This November California Democrats hope to remove a ban on racial discrimination from the state constitution

Back in 1996, California passed Proposition 209 which added a new section to the California constitution. That core of it was this sentence: “The state shall not discriminate against, or grant preferential treatment to, any individual or group on the basis of race, sex, color, ethnicity, or national origin in the operation of public employment, public education, or public contracting.” When it was passed 54%-46%, it put an end to affirmative action in the state.

This fall there is a new measure on the ballot, Prop 16, which would simply remove the section of the state constitution that was added by Prop 209. This would once again make affirmative action and discrimination by race, sex, color, ethnicity, or national origin legal in California, at least to the degree that it doesn’t interfere with existing federal law. The lead author is an assemblywoman from San Diego:

Assemblywoman Shirley Weber, a San Diego Democrat and chairwoman of the California Legislative Black Caucus, is the lead author of the legislation that put the question to voters, which required two-thirds support in both houses of the state Legislature.

“I think the death of George Floyd made racism very real for people; they could see it. And now what I was asking them to do was to act on it, stop telling me how horrible it is, stop telling me that you really didn’t know that, stop telling me that this is such a revelation for you,” Weber said.

She added: “Now the question becomes, what are you going to do about it?”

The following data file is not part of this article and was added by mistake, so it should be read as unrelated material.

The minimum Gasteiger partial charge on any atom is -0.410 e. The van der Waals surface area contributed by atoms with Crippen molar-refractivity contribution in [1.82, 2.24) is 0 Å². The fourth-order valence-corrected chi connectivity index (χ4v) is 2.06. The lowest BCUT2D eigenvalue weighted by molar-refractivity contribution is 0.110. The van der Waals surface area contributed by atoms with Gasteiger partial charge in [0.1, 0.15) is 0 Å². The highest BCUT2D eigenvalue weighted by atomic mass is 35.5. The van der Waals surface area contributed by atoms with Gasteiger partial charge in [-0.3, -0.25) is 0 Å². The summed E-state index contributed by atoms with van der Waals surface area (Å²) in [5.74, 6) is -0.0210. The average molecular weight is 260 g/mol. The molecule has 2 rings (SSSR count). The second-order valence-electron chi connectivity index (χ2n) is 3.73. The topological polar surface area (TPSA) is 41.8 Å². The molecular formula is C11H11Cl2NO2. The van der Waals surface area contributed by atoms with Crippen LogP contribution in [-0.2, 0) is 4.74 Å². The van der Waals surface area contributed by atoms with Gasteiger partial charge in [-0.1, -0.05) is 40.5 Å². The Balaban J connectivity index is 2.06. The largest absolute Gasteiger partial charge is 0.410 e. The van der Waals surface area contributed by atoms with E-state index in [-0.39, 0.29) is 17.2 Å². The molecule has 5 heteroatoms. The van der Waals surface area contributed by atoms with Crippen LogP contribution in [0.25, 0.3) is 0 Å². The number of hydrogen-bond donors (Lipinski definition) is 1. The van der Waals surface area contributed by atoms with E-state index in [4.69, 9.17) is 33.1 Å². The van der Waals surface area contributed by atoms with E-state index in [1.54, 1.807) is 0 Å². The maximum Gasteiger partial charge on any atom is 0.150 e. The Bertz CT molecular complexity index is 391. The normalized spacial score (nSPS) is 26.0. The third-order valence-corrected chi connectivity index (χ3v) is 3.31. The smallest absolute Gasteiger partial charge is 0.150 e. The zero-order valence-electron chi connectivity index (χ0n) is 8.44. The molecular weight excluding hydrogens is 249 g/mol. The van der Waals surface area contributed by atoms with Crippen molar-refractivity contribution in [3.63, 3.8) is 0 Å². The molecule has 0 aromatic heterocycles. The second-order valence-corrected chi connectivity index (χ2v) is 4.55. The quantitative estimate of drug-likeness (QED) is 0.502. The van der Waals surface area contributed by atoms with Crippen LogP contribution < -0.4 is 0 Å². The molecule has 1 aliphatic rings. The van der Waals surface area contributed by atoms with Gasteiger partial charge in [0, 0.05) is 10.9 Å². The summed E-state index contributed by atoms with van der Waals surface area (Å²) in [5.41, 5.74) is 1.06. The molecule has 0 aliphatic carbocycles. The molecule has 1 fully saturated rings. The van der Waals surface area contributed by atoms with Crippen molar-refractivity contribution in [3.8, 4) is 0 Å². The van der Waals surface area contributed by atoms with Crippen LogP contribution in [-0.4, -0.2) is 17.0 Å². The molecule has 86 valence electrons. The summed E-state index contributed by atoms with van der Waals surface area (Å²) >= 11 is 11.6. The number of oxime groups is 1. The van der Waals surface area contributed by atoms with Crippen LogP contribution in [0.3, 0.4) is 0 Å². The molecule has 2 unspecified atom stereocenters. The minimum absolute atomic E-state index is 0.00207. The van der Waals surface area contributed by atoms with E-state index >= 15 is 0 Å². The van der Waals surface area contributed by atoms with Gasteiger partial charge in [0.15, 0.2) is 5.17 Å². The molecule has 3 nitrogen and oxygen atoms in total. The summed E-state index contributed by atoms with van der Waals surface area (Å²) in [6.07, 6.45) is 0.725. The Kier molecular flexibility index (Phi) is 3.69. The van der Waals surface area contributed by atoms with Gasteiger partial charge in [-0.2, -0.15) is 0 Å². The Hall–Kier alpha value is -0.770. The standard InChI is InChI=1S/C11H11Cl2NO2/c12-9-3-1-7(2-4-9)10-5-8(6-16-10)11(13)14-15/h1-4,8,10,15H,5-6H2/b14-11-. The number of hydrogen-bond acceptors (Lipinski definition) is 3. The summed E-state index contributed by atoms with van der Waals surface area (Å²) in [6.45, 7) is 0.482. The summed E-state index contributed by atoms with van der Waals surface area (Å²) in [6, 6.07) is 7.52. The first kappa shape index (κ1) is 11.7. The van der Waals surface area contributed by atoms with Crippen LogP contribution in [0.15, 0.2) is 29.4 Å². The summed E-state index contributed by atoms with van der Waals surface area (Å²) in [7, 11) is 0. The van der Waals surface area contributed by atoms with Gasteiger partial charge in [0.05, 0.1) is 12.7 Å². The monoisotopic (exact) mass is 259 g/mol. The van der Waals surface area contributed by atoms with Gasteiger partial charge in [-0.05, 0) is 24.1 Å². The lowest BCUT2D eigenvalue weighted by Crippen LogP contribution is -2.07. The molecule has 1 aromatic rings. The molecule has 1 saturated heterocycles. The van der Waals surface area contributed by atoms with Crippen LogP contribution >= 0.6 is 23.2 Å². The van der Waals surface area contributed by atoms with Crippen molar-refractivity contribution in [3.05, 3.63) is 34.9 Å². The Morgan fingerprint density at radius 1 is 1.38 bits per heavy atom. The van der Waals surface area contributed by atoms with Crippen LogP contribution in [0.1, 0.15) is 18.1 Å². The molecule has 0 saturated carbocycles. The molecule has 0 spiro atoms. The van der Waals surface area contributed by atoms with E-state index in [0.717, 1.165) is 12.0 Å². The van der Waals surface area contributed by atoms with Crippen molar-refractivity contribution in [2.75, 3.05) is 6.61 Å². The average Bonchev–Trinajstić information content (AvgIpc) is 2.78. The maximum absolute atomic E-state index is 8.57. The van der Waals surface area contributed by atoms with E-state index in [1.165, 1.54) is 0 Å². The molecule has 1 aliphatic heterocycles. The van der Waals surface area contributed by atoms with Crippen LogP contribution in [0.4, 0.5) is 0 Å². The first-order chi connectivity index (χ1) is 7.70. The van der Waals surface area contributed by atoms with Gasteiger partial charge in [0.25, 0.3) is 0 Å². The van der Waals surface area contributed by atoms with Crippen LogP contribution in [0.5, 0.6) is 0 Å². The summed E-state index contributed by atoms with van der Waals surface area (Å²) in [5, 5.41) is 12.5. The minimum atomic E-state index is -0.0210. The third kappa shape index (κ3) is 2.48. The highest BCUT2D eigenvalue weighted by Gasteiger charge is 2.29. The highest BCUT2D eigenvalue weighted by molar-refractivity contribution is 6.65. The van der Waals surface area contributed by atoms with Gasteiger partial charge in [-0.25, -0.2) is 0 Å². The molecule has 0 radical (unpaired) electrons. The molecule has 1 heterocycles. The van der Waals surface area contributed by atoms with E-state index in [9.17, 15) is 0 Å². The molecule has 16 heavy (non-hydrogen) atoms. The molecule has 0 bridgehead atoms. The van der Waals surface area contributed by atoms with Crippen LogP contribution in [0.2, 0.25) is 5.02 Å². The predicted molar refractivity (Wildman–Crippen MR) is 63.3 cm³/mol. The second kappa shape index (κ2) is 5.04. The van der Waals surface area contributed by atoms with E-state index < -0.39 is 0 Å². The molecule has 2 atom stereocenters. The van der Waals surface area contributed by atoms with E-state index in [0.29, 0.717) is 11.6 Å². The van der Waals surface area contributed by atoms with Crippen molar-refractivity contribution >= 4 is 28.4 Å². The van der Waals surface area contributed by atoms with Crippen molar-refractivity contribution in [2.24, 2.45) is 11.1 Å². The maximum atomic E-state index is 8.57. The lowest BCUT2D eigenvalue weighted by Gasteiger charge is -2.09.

But not everyone agrees this is a good idea. Some even suggest it’s insulting:

Kali Fontanilla teaches English as a second language in Salinas, California and before that, tutored African American students. She identifies as Black and biracial, and said students of color don’t need their standards lowered.

“That’s insulting to me to say that there’s certain groups that because of the color of your skin you’re not meeting the standard, you can’t meet the standard (so) we’re going to help you, we’re going to give you this crutch to get in,” she said.

Prop 16 is supported by a whole host of California democrats including Gov. Newsom, Sen Dianne Feinstein, Rep. Eric Swalwell, Rep. Maxine Waters and Sen. Kamala Harris, plus the founders of Black Lives Matter. Despite this, it’s far from guaranteed to pass.

The poll of over 1,700 likely California voters found 47% of respondents would vote no on Proposition 16, while 31% would vote yes and 22% said they were undecided.

The poll shows 46% of likely Democratic voters support Proposition 16, while 9% of Republicans and 26% of Independents support it. The highest percentage of supporters were located in the San Francisco Bay Area, 40%, and Los Angeles, 37%.

By the way, the Bay Area has 40% support but 41% of respondents were against it. If this is running behind in San Francisco then it’s probably not going to pass. And a story from ABC 7 helps explain why:

Overturning a law that prevents discrimination — that sounds bad, right? That’s the part that’s confusing even supporters of affirmative action.

“Watching a focus group with Black voters from Los Angeles, they all said no we won’t vote for this as it was read to them,” said Eva Patterson, who co-chairs the Yes on 16 campaign. “Then we explained that it was in favor of affirmative action and equal opportunity, and they all said, ‘Of course we’ll vote for this.’”

There’s an admission buried in that story above. When you say Prop. 16 repeals a law against discrimination, people are against it. When you say it creates “equal opportunity” via affirmative action, the same people suddenly support it. But it’s exactly the same thing because affirmative action is racial discrimination. That’s why it’s necessary to repeal the protection against racial discrimination that exists in current law to move forward with this.

If this does pass and affirmative action measures are adopted in the state, there are consequences as well as benefits. For every business or individual who gains something from this racial discrimination, someone else pays a price. That person is not a generic white person, a generic Asian person, etc. but a real individual who will experience a loss solely because of their race (or sex or national origin).

View Original Source Source